St Mary's Cathedral is the Cathedral Church of the Roman Catholic Archdiocese of Sydney and the seat of the Archbishop of Sydney, currently Cardinal George Pell. The Church is one of the city's famous structures and the most widely known Church among tourists and locals alike.

It is located on College Street in the heart of the City of Sydney, having the greatest length of any church in Australia; its imposing structure and twin spires making it a landmark in every direction.

In 1932, the Pope Pius XI, bestowed St Mary's Cathedral the title of Basilica Minor. A term which means regal or kingly, granted by the Pope to a church that has unusual historical significance, or is especially sacred because of the presence of relics.

The Church is laden with treasures and devotional objects. Painted in oils by L. Chovet of Paris and selected for St Mary's by Cardinal Moran in 1885 is the Stations of the Cross. There is a marble replica of Michelangelo's Pieta, the original of which is in St. Peter's Basilica, Rome. This sculpture was originally brought to Australia for display in David Jones Ltd. department store but was later donated to the cathedral.

Touched in the evening by the setting of the sun, is the Grave of the Unknown Soldier, a realistic depiction of a dead soldier sculpted by G.W.Lambert.

St Mary's Cathedral was visited by Pope Benedict XVI and became the focus of World Youth Day in 2008.

During the Holiday Season, the Church is lit up with colourful beam of lights making it one of the most anticipated and photographed buildings; viewing from Hyde Park, the Church is widely visible on its left side.

Structurally designed as a Gothic Revival and built from sandstone, its current structure was rebuilt in 1882 by John Young, who is also known for building "The Abbey" in Annandale, NSW.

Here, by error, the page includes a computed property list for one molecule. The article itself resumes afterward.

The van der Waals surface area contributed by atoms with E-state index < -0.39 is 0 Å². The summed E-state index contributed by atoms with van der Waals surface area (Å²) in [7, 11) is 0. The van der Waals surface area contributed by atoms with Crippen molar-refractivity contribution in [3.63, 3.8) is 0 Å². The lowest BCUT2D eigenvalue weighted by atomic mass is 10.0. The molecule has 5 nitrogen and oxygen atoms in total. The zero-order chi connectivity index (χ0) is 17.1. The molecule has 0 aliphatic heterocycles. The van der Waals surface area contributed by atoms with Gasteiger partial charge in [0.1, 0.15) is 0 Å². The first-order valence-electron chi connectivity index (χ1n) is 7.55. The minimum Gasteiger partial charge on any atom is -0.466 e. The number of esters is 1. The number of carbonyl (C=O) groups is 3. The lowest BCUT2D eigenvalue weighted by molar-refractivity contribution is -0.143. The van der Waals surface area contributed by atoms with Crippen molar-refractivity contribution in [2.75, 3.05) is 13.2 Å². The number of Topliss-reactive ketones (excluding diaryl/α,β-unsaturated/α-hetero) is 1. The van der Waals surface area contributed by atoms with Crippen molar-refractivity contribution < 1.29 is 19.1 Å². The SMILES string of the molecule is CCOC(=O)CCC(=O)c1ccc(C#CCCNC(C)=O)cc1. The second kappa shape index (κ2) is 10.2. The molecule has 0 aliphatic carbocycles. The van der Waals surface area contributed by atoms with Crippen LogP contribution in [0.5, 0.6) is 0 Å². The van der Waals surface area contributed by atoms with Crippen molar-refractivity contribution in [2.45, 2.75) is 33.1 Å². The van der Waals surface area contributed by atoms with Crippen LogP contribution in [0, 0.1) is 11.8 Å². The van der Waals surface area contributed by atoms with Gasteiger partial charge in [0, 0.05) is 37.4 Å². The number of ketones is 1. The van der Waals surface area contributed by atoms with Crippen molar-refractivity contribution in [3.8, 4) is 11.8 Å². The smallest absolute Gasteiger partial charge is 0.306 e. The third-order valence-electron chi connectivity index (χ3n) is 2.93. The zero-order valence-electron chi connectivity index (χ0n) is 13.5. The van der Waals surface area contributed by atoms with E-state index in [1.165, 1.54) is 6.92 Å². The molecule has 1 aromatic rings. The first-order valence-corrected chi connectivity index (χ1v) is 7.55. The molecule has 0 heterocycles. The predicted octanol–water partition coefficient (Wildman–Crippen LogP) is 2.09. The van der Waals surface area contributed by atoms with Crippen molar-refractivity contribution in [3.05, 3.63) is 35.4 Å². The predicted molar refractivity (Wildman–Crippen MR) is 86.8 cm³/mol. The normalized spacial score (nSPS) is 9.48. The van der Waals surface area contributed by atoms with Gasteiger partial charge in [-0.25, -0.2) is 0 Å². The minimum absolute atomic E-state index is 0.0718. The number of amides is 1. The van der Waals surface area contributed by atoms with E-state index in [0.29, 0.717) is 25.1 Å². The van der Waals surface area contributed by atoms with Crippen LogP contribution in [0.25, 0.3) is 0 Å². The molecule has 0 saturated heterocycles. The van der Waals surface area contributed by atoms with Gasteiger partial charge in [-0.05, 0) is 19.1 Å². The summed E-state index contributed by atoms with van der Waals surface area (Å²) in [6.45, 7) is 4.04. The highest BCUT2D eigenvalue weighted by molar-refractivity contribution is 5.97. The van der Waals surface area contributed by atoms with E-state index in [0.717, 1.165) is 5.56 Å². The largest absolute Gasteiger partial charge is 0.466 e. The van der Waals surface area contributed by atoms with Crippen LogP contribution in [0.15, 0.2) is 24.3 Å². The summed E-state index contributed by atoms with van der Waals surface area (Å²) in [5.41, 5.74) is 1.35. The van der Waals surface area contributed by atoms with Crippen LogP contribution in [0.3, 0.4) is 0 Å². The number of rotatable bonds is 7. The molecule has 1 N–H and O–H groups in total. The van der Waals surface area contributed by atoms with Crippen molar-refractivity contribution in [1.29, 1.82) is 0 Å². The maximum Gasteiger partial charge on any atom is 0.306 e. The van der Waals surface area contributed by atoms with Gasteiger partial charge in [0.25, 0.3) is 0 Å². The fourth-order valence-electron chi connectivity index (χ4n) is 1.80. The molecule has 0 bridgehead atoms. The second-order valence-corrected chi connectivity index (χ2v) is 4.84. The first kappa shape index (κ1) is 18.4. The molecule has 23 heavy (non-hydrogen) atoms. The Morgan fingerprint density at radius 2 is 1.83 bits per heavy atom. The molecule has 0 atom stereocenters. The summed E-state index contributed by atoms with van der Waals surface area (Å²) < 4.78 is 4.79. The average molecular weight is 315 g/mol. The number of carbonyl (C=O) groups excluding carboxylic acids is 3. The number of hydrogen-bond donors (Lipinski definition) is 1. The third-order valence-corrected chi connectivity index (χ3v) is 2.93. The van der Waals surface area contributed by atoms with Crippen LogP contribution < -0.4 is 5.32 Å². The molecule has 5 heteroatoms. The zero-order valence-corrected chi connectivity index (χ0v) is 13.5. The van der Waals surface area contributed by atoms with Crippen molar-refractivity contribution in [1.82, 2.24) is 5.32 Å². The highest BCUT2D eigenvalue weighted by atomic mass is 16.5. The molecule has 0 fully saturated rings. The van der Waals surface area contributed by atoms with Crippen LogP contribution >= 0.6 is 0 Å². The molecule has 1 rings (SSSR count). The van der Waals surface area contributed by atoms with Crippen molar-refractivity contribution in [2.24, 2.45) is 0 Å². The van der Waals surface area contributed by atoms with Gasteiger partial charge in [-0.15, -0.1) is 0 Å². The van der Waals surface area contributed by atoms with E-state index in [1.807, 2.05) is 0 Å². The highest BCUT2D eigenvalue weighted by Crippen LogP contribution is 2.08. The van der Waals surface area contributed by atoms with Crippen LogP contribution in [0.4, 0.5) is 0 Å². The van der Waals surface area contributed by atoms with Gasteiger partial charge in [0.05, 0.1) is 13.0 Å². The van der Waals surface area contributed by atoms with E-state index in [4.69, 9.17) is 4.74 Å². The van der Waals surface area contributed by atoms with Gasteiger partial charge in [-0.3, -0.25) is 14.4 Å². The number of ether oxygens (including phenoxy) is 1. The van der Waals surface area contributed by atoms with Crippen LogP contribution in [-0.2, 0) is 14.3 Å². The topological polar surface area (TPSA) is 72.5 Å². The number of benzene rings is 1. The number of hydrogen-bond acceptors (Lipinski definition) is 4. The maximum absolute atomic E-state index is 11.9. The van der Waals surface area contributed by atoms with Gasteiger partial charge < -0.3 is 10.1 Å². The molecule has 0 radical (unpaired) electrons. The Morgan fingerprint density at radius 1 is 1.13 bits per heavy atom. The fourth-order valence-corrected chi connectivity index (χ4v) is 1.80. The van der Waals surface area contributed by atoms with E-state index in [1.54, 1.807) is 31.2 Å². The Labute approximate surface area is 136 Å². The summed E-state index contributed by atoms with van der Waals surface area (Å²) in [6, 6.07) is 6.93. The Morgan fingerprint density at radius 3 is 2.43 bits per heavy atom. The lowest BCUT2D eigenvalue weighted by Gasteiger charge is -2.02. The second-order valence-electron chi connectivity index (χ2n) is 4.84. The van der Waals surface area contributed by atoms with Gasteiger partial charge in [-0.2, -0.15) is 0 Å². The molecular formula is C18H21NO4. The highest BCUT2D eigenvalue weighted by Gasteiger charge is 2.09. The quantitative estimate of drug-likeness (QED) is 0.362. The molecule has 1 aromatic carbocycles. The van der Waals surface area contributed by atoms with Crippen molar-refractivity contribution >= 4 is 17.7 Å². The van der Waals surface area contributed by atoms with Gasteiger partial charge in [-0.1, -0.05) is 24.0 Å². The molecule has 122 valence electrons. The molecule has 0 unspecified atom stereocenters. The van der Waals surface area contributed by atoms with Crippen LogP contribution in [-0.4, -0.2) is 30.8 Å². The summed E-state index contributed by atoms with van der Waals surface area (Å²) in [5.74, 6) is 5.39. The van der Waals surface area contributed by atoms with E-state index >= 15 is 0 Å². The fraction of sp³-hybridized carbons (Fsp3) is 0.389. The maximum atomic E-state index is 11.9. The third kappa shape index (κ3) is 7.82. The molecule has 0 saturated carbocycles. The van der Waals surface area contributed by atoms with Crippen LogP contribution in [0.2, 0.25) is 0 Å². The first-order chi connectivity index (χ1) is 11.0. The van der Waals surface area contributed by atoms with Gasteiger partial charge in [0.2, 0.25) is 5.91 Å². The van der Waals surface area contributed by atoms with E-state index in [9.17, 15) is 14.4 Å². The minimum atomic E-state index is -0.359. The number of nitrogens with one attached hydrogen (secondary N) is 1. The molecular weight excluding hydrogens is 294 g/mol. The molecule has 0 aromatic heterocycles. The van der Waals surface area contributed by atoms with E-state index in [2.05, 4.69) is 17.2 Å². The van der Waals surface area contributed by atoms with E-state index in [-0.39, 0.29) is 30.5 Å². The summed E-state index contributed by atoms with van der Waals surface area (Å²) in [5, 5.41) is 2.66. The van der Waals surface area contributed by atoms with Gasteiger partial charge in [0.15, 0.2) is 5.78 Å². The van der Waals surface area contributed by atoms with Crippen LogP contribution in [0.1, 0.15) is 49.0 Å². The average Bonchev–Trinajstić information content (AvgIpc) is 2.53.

St Andrew's Cathedral
St Andrew's Cathedral is one of the city's finest examples of Gothic Revival architecture. It was constructed from 1837 to 1868 by Edmund Blacket, making it the oldest cathedral in Australia.
It is also the Cathedral Church of the Anglican Diocese of Sydney in the Anglican Church of Australia. The Most Reverend Peter Jensen held the coveted seat of the Anglican Archbishop of Sydney and Metropolitan of New South Wales from 2001 until his retirement in July 2013. While his brother, the Very Reverend Phillip Jensen, has been the Dean of Sydney since 2003.

Located along the busy streets of George and Bathurst, and alongside the more prominent Sydney Town Hall, the Cathedral holds services every day, choral services on Sundays and several times a week during school term, Christmas and Easter. There is also a Healing Service, Bible studies and prayer meetings. The pipe organs which had been recently restored and are regularly use for recitals and concerts. St Andrew's has traditional choir of men and boys, as well as a girl's choir, adult singers, and a company of bell ringers. St Andrew's has been listed in the National Trust of Australia.

Joan Kerr described St Andrew's as "....a perfect example of the colonial desire to reproduce England in Australia in the mid nineteenth century".

Amidst the towering buildings that virtually reach the sky, we are still able to preserve these historic churches, the belief towards higher being, thus making us mankind, sustain, nurture, and love our fellow men and women.

These Churches are just a few blocks away from each other. So why don't you explore and learn the fascinating insight of these Holy Architecture.

If your are catching a train, you can either get off from Wynyard Station then head towards Town Hall, or vice versa.